Since the late 1800s, the St. Elias Mountains have been popular with mountaineers. Mount Kennedy, named for the American president, was climbed in 1965. During Canada's centennial year, other peaks were climbed and named for each province and territory.


Kluane National Park lies 161 km west of Whitehorse and 2,253 km northwest of Edmonton. At Haines Junction, the Haines Road from the Pacific coast joins the Alaska Highway, which runs 129 km along the park's northern boundary. There is daily airline service to Whitehorse from Vancouver and Edmonton.

Nahanni National Park Reserve

Nahanni National Park is a 4,765-km2 wilderness area containing the major portion of the South Nahanni, one of North America's finest wild rivers.

Natural History

Draining an area of more than 36,000 km2, the South Nahanni watershed contains a number of strikingly different landscapes. The upper reaches flow through tundra-capped mountains inhabited by mountain goats, Dall's sheep, and caribou. At the northern edge of the park rise the peaks of the Ragged Range, location of Hole-in-the-Wall Lake and a 41° C hotspring. In the valley below, 20° C water from Rabbitkettle Hotsprings has formed a succession of terraces more than 27 m high.

The major cataract of the South Nahanni is Virginia Falls, where the river plunges more than 91 m. Twice the height of Niagara Falls and the most spectacular undeveloped waterfall in Canada, it shows more than 1.5 vertical hectares of waterface shrouded in mist. Several kilometres below the waterfall, tumultuous rapids and whirlpools mark the river's journey through a tortuous constriction known as Hell's Gate. Ten kilometres below Hell's Gate, the Nahanni is joined by its largest tributary, the Flat River.

Below this confluence lies Third Canyon, 19 km long and from 900 to 1,200 m deep. The Gate, a hairpin turn at the bottom of the canyon's 213-m vertical cliffs, is guarded by Pulpit Rock. Then the South Nahanni flows only a short distance before entering the narrow, steep-walled Second Canyon, which crosses through the Headless Range. Between Second and First canyons lies the wide gravel delta of Deadmen Valley. The precipitous walls of First Canyon, untouched by icesheets during the last glaciation, rise some 1,067 m, and the canyon's many caves are the first found north of the 60th parallel.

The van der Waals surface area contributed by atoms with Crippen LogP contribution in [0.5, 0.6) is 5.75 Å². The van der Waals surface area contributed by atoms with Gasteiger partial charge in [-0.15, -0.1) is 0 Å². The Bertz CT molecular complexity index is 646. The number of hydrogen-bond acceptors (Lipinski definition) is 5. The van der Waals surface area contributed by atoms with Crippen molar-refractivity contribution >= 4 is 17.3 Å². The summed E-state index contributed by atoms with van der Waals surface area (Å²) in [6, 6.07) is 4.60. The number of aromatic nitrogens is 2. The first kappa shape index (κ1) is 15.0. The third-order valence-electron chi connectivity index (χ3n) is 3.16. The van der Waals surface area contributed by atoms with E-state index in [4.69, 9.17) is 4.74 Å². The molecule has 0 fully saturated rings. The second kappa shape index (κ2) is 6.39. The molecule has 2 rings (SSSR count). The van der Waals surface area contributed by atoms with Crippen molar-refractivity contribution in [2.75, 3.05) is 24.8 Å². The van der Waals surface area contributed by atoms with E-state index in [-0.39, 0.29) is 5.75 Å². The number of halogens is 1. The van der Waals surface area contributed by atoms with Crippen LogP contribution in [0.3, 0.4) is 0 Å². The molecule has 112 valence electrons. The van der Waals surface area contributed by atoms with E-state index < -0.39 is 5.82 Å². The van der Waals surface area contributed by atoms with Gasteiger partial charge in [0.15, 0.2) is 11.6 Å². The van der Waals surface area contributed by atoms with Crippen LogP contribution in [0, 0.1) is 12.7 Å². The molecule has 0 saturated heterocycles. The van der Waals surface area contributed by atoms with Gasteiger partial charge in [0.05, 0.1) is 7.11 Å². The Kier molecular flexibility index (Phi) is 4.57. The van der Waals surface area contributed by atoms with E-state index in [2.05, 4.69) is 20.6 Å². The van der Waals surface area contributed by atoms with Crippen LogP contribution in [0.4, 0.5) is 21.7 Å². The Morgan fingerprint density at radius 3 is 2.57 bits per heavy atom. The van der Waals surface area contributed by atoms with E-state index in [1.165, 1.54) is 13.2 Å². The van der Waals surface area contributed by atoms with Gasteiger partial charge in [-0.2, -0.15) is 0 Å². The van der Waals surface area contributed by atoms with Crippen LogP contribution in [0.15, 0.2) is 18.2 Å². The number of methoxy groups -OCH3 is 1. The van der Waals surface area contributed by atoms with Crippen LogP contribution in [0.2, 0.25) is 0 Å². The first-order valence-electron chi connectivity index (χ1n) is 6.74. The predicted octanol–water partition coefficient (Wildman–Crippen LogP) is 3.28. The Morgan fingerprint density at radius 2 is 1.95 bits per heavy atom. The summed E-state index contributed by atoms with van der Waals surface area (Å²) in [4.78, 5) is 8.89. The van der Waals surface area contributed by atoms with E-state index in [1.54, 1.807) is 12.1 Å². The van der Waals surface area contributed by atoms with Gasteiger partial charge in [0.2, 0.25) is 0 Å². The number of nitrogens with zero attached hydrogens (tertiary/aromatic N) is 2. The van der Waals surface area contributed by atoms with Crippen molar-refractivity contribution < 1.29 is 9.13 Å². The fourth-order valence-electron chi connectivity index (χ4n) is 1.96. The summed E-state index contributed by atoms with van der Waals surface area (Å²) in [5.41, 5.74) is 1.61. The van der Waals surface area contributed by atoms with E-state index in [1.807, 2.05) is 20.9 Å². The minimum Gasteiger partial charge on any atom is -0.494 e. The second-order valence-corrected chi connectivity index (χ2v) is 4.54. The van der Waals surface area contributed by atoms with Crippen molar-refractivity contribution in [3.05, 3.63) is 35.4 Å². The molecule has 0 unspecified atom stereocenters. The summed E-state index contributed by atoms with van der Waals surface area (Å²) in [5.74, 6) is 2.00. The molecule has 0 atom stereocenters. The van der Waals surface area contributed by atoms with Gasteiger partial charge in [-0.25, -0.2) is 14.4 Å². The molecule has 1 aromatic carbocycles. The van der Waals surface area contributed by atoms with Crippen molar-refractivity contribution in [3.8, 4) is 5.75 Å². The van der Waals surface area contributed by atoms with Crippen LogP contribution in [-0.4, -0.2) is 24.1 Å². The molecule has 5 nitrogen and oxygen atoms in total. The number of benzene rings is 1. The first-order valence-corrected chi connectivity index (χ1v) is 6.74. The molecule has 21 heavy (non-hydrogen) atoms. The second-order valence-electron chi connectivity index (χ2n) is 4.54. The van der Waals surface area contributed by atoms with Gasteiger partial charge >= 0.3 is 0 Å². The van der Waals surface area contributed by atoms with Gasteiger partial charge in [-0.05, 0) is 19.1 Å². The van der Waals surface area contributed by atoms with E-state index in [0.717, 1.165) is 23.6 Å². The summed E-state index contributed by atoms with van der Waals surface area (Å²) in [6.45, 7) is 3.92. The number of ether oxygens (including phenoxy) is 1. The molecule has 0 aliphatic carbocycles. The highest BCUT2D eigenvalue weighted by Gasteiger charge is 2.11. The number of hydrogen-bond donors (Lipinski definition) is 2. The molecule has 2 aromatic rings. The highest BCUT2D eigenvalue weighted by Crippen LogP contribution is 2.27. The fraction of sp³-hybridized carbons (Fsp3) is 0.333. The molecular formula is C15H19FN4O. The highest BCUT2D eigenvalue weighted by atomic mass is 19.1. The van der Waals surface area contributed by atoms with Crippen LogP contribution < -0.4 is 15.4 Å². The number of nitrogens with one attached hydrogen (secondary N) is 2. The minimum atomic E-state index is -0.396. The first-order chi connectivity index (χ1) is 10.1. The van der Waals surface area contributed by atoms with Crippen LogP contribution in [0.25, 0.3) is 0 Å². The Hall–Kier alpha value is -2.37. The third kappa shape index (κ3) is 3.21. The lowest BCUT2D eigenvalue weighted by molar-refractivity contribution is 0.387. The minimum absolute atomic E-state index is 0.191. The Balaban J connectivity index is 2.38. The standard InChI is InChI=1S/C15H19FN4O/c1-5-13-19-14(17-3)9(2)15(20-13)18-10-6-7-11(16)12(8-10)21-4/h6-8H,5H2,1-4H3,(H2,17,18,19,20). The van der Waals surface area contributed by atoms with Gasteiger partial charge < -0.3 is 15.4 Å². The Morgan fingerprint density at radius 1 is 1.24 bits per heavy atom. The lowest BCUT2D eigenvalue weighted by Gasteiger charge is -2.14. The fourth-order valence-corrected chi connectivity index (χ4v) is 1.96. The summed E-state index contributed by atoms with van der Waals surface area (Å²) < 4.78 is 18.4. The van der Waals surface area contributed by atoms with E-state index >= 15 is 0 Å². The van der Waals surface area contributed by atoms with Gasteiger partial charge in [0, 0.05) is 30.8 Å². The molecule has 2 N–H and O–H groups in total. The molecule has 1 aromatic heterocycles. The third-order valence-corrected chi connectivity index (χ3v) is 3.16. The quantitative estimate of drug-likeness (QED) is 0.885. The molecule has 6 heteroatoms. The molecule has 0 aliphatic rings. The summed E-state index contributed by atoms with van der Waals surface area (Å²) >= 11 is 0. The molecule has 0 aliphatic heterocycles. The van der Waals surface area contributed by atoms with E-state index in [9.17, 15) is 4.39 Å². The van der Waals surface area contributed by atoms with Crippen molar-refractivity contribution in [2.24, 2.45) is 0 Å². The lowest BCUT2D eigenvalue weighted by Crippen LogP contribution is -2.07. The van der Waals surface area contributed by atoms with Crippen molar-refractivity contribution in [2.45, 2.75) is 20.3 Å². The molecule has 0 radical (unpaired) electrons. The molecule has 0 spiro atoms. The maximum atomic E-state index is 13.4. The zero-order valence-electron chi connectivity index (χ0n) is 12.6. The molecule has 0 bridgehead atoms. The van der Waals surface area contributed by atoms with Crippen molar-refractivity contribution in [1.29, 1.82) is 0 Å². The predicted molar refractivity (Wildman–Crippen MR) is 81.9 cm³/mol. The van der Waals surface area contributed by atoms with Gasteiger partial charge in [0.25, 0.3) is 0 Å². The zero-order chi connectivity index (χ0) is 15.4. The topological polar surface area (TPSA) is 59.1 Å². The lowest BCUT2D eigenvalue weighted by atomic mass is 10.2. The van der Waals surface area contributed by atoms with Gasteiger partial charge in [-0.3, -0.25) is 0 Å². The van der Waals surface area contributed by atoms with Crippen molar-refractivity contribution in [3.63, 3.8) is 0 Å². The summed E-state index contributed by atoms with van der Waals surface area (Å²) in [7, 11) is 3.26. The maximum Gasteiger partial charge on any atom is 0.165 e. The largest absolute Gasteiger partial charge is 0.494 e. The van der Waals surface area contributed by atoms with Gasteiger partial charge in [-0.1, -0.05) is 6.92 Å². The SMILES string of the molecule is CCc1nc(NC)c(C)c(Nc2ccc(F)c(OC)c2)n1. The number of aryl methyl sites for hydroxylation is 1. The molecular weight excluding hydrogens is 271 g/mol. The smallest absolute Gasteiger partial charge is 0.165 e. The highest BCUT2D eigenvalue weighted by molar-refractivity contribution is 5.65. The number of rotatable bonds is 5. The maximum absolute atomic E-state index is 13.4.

At the mouth of First Canyon, pools of 36° C water have collected below a sulphur hotspring and the immediate area supports a luxuriant growth of grasses, balsam poplar, and spruce. Between Yohin Ridge and the Twisted Mountain, the South Nahanni passes near Yohin Lake, a shallow, marshy lake providing ideal habitat for large numbers of waterfowl and an unusual growth of plants.

Eleven kilometres southeast of Yohin Lake, on the slopes of the Liard Range, wind and water erosion has sculptured spectacular sandstone arches, pedestals, and shallow caves. Powder-like sand from these formations covers the ground.